Christianism

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Not to be confused with Christianity.

Christianism had various definitions over the years. It was originally defined as "the Christian religion" or "the Christian world",[1] with cognates in languages like Spanish (cristianismo) or French (christianisme) retaining this meaning. In recent years, Christianism (or Christianist) has also been used as a descriptive term of Christian political conservatives mostly in the United States, for the ideology of the Christian right, meant as a counterpoint to "Islamism".[2][3] Writing in 2005, the New York Times language columnist William Safire attributed the term (in its modern usage) to blogger Andrew Sullivan, who wrote on June 1, 2003:[2]

I have a new term for those on the fringes of the religious right who have used the Gospels to perpetuate their own aspirations for power, control and oppression: Christianists. They are as anathema to true Christians as the Islamists are to true Islam.

The bloggers Tristero and David Neiwert used the term shortly after.[4][5] Sullivan later expanded on his usage of the term in a Time magazine column.[6] Uses of the term can be found dating back to the seventeenth century, but these are unrelated to its modern meaning.[2]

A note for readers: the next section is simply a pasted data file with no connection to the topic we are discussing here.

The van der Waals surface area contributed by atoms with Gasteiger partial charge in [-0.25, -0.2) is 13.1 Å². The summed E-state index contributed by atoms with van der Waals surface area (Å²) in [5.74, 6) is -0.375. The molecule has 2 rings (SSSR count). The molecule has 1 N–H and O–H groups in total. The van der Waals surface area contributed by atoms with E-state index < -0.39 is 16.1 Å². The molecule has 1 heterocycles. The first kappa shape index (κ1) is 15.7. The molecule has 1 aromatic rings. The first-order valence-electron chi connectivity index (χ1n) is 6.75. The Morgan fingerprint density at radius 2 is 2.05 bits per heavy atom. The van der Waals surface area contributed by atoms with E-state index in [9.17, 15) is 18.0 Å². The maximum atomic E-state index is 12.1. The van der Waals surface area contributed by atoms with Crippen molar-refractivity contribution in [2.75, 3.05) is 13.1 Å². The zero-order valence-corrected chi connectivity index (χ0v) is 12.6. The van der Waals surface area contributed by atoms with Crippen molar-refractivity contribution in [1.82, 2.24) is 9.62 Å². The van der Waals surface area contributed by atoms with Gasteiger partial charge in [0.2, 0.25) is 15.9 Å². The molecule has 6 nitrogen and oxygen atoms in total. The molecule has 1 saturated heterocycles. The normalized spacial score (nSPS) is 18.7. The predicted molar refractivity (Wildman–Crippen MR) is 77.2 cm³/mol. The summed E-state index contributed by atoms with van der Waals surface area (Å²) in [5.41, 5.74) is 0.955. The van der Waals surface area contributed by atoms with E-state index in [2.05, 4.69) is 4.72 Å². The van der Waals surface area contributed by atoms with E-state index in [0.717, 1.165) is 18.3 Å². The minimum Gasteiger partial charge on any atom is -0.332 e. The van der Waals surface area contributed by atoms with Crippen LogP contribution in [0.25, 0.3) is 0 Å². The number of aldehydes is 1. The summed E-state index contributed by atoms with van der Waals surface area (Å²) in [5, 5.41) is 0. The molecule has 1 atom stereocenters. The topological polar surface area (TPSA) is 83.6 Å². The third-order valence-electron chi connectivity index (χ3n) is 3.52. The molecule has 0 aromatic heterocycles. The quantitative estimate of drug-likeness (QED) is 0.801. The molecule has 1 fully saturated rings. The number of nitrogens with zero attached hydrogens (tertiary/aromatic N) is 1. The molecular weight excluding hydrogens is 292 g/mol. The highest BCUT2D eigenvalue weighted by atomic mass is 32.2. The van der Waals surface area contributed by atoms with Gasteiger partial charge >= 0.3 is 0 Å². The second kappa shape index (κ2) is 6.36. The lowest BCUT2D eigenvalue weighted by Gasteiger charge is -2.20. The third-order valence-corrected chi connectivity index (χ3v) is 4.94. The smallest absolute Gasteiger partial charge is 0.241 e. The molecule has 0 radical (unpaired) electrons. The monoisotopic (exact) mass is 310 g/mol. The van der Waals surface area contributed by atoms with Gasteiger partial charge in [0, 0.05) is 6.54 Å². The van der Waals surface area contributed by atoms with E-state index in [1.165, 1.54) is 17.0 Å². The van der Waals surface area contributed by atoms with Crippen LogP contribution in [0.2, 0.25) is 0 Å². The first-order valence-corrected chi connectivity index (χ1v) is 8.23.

Christianism has started to gain a foothold in the United Kingdom too, according to one commentator.[7]

This word does not operate strictly within the etymology of the suffix "-ism" which means "doctrine, theory, system of principles" (the other meanings are not applicable to religions) whereas the suffix "-ity" means just "state, quality or condition". In other Latin-based languages such as Castilian, Catalonian, Galician, French, Occitanian, Italian, etc., the suffix "-ity" (-idad, -té, -ità) means Christians as a group, their geographical distribution even their cultural identity, what in English is called Christendom.

See also[edit]

Notes[edit]

  1. ^ http://www.thefreedictionary.com/Christianism
  2. ^ a b c Safire, William (May 15, 2005). "Isms and Phobias". New York Times. Retrieved January 29, 2010. 
  3. ^ Walker, Ruth (May 20, 2005). "Onward, Christianist soldiers?". Christian Science Monitor (Boston, Massachusetts: The Christian Science Monitor). Retrieved January 31, 2010. 
  4. ^ When Semantic Differences Are Not: Part Two Tristero, June 2, 2003, accessed January 31, 2010.
  5. ^ Neiwert, David (June 8, 2003). "How about Christianism?". Orcinus. 
  6. ^ Sullivan, Andrew (May 7, 2006)."My Problem with Christianism", Time, accessed January 31, 2010.
  7. ^ Brown, Andrew (February 22, 2012). "Catholic Church leader rejects claim UK Christians are persecuted". The Guardian.